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  12. LLigetfa

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    I tend not to build the ends first as filling in between them could put pressure against them. If you stack as much of the middle first so that it stands on its own, the cribbed ends don't see as much force.

    I tend to set aside crib candidates when I'm stacking the middle as I never have enough select crib pieces at the start to do them first.
     
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  13. Got Wood

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    I agree, usually I do as you do. In this case, the left side is being used now and the right side is new splits that will sit there for a few years before meeting the fire. With the pallet bracing I'm not concerned about the stack tipping over.
     
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  14. PapaDave

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    I stick posts in the ground, oak, popple, pine, whatever, then stack between. They last several years.
    No need for the cross stacking at the ends. Works for me. YMMV
     

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  15. SolarAndWood

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    I want to see the picture of you on a 10 ft step ladder driving those posts in with a big ole sledge
     
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  16. LLigetfa

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    My farmer neighbor has an 3PT attachment that drives fenceposts but in the case of PD, there are clues that he used an auger.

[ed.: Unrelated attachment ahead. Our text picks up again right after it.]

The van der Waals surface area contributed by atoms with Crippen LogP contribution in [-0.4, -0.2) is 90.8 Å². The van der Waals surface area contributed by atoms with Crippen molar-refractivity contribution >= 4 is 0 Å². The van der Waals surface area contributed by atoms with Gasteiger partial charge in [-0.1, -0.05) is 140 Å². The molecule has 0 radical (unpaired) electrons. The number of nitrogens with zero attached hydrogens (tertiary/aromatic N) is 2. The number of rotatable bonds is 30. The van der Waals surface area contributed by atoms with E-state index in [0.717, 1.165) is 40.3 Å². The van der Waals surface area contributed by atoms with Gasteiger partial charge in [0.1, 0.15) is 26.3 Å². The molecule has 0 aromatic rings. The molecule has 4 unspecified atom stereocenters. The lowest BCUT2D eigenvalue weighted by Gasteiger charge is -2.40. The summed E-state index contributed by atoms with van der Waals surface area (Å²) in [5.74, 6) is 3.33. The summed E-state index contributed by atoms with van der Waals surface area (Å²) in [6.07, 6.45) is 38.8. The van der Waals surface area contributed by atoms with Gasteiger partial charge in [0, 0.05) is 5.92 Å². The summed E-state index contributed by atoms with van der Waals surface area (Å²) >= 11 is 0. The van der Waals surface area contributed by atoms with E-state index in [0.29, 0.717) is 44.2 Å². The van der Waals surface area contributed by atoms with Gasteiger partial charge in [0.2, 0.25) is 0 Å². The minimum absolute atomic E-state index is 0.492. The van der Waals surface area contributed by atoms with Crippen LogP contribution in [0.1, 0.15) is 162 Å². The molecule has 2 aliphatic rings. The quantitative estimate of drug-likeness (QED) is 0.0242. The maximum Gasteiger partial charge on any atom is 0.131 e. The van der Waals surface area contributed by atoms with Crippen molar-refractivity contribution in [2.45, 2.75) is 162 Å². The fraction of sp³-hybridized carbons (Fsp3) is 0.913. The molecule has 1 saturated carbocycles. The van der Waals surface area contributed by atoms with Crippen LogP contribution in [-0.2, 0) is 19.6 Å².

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  17. PapaDave

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    That'd be a hoot! It's much easier to use a post hole digger (manual labor kind) though, so that's what i did.
    I can have a hole dug in less than 5 minutes.
     
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  18. Intheswamp

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    Ok, here's my first 4'+ stack. A touch bit over half a cord there. I haven't had any formal training on stacking (such as that received from The University of Experience). What I did was build a short crib at the ends and then pile wood in the middle...when the pile started nearing the height of the short crib I'd add a couple more layers to the crib and then continue piling in the middle. As the crib got higher I gradually "leaned" it into the stack. Anyhow, it hasn't fallen...but it hasn't been 24 hours yet, either! :lol: